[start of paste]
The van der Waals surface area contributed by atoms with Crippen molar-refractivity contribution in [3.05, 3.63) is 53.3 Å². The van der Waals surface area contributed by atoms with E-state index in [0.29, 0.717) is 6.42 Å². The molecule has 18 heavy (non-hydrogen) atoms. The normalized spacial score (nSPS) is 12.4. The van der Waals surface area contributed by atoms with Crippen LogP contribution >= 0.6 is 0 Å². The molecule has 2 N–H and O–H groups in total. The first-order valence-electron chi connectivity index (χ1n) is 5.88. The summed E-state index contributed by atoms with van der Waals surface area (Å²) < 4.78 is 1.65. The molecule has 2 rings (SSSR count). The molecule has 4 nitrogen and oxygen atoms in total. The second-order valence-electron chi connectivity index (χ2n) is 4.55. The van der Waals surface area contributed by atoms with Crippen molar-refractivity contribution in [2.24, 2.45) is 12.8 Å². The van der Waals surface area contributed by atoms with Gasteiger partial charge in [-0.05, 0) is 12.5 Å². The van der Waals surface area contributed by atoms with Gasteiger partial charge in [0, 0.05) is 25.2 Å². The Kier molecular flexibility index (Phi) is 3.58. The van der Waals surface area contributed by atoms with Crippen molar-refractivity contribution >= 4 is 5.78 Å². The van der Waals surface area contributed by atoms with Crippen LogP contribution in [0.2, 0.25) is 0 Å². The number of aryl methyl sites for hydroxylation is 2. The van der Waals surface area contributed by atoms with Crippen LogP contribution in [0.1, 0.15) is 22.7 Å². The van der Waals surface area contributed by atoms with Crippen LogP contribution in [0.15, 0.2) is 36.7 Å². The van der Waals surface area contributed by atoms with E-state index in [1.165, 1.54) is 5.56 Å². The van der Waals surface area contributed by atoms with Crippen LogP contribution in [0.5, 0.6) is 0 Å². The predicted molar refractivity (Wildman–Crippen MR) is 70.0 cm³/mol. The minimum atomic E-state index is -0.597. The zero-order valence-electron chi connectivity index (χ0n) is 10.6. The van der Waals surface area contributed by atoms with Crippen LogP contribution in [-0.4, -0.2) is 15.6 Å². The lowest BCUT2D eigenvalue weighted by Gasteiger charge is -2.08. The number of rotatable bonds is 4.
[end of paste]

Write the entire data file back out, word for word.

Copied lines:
The van der Waals surface area contributed by atoms with Crippen molar-refractivity contribution in [3.05, 3.63) is 53.3 Å². The van der Waals surface area contributed by atoms with E-state index in [0.29, 0.717) is 6.42 Å². The molecule has 18 heavy (non-hydrogen) atoms. The normalized spacial score (nSPS) is 12.4. The van der Waals surface area contributed by atoms with Crippen LogP contribution >= 0.6 is 0 Å². The molecule has 2 N–H and O–H groups in total. The first-order valence-electron chi connectivity index (χ1n) is 5.88. The summed E-state index contributed by atoms with van der Waals surface area (Å²) < 4.78 is 1.65. The molecule has 2 rings (SSSR count). The molecule has 4 nitrogen and oxygen atoms in total. The second-order valence-electron chi connectivity index (χ2n) is 4.55. The van der Waals surface area contributed by atoms with Crippen molar-refractivity contribution in [2.24, 2.45) is 12.8 Å². The van der Waals surface area contributed by atoms with Gasteiger partial charge in [-0.05, 0) is 12.5 Å². The van der Waals surface area contributed by atoms with Gasteiger partial charge in [0, 0.05) is 25.2 Å². The Kier molecular flexibility index (Phi) is 3.58. The van der Waals surface area contributed by atoms with Crippen molar-refractivity contribution >= 4 is 5.78 Å². The van der Waals surface area contributed by atoms with Crippen LogP contribution in [0.2, 0.25) is 0 Å². The number of aryl methyl sites for hydroxylation is 2. The van der Waals surface area contributed by atoms with Crippen LogP contribution in [0.1, 0.15) is 22.7 Å². The van der Waals surface area contributed by atoms with Crippen LogP contribution in [0.15, 0.2) is 36.7 Å². The van der Waals surface area contributed by atoms with E-state index in [1.165, 1.54) is 5.56 Å². The van der Waals surface area contributed by atoms with Crippen LogP contribution in [0.5, 0.6) is 0 Å². The predicted molar refractivity (Wildman–Crippen MR) is 70.0 cm³/mol. The minimum atomic E-state index is -0.597. The zero-order valence-electron chi connectivity index (χ0n) is 10.6. The van der Waals surface area contributed by atoms with Crippen LogP contribution in [-0.4, -0.2) is 15.6 Å². The lowest BCUT2D eigenvalue weighted by Gasteiger charge is -2.08. The number of rotatable bonds is 4.